On paper, the concept for Australian developer Samurai Punk's new multiplayer title is a simple one.
Screencheat is a split-screen shooter where everyone is invisible and you have to screencheat,” explains director and artist Nicholas McDonnell.
Yet, for those who didn't grow up on a diet of Goldeneye, Timesplitters and Halo, this statement may offer little insight into Screencheat's core idea.
In short, it plays like our favourite local multiplayer shooters from when we were kids and embraces a design based around the central mechanic of looking at other players' screens – screencheating,” McDonnell continues.
The game's identity grew out of the fact that it makes fun of old conventions and, as such, it's fun and chaotic, with goofy weapons and colourful maps.”
While Screencheat includes online multiplayer, it's a title that clearly harkens back to the days where a group of gamers would play together in the same room on a single TV screen.
This makes it somewhat of a rarity; while split-screen play does live on in some modern-day games – Call of Duty perhaps being the most prominent franchise to retain support – local multiplayer is no longer the common sight it once was.
I think there's clear data that would show the use cases are quite low, with players probably choosing to play online with their friends instead of inviting them over since it's just easier,” McDonnell suggests as the reason behind the disappearance.
Not offering local multiplayer also means that players need to buy multiple copies of a game, but maybe that's too cynical.”
It's not just down to a question of consumer interest, he adds – it also boils down to the changing priorities of developers.
From personal experience I know that performance is a concern, as rendering your game four or eight times is a serious hit to the hardware. Without local multiplayer you don't have to spend a lot of development time on optimisation. These days it just doesn't make sense for triple-A, with development already being as bloated as it is.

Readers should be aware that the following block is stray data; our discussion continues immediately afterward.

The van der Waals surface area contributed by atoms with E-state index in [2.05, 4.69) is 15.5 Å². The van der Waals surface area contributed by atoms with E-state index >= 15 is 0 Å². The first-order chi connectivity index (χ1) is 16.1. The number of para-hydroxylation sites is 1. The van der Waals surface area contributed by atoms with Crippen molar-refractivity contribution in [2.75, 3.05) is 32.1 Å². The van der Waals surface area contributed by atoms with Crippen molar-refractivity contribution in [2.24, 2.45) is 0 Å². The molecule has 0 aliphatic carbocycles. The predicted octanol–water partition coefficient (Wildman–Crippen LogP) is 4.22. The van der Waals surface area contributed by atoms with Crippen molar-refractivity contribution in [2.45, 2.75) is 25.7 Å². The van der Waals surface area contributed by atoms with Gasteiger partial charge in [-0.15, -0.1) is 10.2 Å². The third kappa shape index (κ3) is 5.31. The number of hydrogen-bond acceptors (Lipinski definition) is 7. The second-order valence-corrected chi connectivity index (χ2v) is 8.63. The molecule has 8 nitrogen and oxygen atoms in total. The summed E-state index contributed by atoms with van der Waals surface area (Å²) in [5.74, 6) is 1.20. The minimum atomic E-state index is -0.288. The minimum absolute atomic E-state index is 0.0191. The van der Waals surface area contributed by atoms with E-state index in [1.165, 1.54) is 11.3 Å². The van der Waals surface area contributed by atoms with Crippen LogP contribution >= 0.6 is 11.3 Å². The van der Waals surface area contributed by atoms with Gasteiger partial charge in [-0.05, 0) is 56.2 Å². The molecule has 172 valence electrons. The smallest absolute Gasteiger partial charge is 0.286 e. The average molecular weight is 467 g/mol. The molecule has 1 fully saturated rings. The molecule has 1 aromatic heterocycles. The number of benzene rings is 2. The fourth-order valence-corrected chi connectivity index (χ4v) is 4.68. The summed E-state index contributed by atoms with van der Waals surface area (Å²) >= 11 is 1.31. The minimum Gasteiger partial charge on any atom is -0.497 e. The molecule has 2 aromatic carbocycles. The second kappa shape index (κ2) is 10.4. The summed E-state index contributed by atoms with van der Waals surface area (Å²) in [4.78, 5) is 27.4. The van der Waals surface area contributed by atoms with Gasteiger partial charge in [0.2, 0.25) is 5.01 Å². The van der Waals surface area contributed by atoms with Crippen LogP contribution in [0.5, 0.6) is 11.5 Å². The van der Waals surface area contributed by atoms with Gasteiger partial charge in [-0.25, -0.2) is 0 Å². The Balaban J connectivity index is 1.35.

Local multiplayer is just another feature that needs to be made, tested and released – if the return on it is low, it just doesn't make sense.”
It may sound like implementing local multiplayer is a fool's errand. But McDonnell and his team saw the mode's drawbacks as a challenge while outlining Screencheat's origins.
After struggling with split-screen co-op designs we eventually settled on turning the flaws into a strength,” he recalls.
Local multiplayer just made sense.”
"The growth of the living room PC is proof that there is still room for local multiplayer titles on the platform."
Nicholas McDonnell, Samurai Punk
Having launched on PC earlier this year, Screencheat is now heading to PS4 and Xbox One.
While console has long been regarded as far more suitable for local multiplayer than PC, due to factors like the ease of adding extra controllers, McDonnell observes that the PC's recent convergence with the main TV has opened up the market for the platform.
The growth of the living room PC and games like Gang Beasts and Towerfall is proof that there is still room for local multiplayer titles on the platform,” he states.
Consumers looking for local multiplayer are still best suited to console, as the controllers and hardware location in the household make more sense. But efforts like Valve's Steam Machines are definitely helping to push the divide towards parity.”
McDonnell concludes that, after years of consideration as an online-only platform, the PC's growth as a hub for more than just one player could drive the resurgence of local multiplayer.
I have no idea if Valve will succeed in bringing together PC and console players,” he says.
But if they do, it will help a lot of people like us who are trying to bring the couch experience to PC.”